All in all Strauss produced a masterpiece of intelligent leadership that was immensely strengthened by a match-winning performance with the bat in the psychologically huge second Test at Lord's. In the fourth, Strauss's team were cut to pieces at Headingley and if he had some responsibility for that as he battled with the problem of Flintoff's show-stopping belief that he should play whatever the state of his fitness, he could also fairly claim considerable authorship of the magnificent fightback at The Oval.
What part personality, as opposed to major success, comes into the current equation remains as much a mystery as ever. It's true that Strauss doesn't ooze the stuff in a camera- or headline-friendly way. But what he does provide, more or less continuously, is the sense of a highly intelligent and combative leader with a now triumphant record of making the best of the most difficult circumstances.
It is a combination which made quite a slice of the nation feel, however briefly, supremely good about itself for those few days at The Oval which, you might have thought, were if not ultimately unforgettable, would at least have lingered in the mind until the voting for Personality of the Year was in.
Perhaps it no longer works like that, if it ever did. Maybe the latest sensation is now the one that counts. There is another question, of course.
Does any of this really matter in that Strauss knows what he did, along with anyone who has a rough idea of the competitive forces and historic pressure with which he had to deal? Probably not – unless you worry that the British are about to announce themselves pretty much an illiterate sports nation.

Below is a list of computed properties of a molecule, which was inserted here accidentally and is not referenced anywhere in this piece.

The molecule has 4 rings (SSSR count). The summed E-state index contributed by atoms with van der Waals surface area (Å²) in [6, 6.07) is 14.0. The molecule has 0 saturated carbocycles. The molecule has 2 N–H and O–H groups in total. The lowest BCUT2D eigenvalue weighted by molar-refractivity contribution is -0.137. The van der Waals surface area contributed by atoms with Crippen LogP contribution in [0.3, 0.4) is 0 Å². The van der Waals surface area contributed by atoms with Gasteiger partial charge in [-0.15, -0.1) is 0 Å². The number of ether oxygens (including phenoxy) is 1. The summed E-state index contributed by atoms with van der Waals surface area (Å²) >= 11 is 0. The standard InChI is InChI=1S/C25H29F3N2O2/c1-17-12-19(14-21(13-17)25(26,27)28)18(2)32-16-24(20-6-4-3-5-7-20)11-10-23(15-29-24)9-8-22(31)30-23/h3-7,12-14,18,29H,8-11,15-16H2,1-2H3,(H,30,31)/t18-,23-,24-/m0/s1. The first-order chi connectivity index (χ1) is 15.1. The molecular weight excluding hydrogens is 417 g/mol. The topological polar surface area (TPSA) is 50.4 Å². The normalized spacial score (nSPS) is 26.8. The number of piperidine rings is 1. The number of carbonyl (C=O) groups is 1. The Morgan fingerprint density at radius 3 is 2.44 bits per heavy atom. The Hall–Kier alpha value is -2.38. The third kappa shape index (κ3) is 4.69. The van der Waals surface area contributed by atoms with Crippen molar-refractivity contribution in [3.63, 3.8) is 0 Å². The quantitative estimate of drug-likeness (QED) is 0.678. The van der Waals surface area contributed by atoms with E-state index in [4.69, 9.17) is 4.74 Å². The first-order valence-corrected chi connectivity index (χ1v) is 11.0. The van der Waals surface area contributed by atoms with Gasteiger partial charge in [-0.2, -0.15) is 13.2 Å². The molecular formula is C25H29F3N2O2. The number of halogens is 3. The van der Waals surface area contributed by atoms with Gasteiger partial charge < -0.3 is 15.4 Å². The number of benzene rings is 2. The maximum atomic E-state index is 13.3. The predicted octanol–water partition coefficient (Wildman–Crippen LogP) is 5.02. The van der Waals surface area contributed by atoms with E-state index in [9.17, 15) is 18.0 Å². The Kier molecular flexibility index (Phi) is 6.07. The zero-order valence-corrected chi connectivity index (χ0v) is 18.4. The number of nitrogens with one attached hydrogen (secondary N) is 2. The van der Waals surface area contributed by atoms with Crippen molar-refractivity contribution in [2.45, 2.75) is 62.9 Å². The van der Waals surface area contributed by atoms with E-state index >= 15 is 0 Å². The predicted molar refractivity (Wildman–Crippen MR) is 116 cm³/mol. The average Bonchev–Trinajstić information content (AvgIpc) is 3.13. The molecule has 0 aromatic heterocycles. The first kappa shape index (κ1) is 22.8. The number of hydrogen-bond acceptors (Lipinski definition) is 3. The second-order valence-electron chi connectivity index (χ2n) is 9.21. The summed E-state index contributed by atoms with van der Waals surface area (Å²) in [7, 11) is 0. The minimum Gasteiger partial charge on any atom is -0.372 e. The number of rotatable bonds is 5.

Heard the one about Blatter's handball joke and the tumbleweed?
Whatever you thought of some of the grislier hype accompanying the World Cup draw in Cape Town, and the extraordinary deification of David Beckham after what seemed like a pretty much routine stroll down super-celebrity lane, there can not be much doubt about the single most disgusting moment.
It was when the Fifa president Sepp Blatter made one of those jokes that confirm that whatever great qualities the Swiss nation possess, an outstandingly subtle sense of humour is perhaps not one of them.
There he was preening in front of the world's cameras in the company of a Fifa-approved football when the gag flicked into his agile mind. He raised his hands and, with a grin that could only be described as ghastly, he said that he must not touch the ball.
If anyone was able to produce the ghost of a smile he was almost certainly French rather than Irish. For the rest of us, we could only groan at the fact that Fifa palpably still does not get it.
It does not see that what happened after Thierry Henry so obviously handled the ball in the Stade de France was a sickening affront to the sporting instinct – and all the more so for the lack of someone who cares most about the game, rather than the noble challenge of raking in every cent it can generate, sitting down and reaching the only acceptable response.
It is, we will continue to say at all opportunities, especially those spoon-fed to us so nauseatingly by Blatter and his cronies, to fast-track the ready-made solution of TV technology.
When will we see a title fight that lives up to the billing?
Promoter Frank Warren struck a rare note of realism in the middle of the tidal wave of hype which followed David Haye's victory over the almost indescribably unchallenging Nikolai Valuev.
He made the valuable point that the Russian was arguably the worst heavyweight champion in the history of boxing. Such analysis however did not surface in the wake of his own fighter Amir Khan's instant demolition of Dmitriy Salita.
What Warren might have said on this occasion was that the American was a strong contender for the title of most hapless number one contender even in the scabrous history of official boxing rankings. Instead, Warren declared, "He [Khan] can be better than Naseem Hamed."
Let us hope fervently he is right. Naseem, who was also one of Warren's fighters, was undressed and sent home the first time he fought in Marco Antonio Barrera, a fighter of class, who also happened to be still in his prime.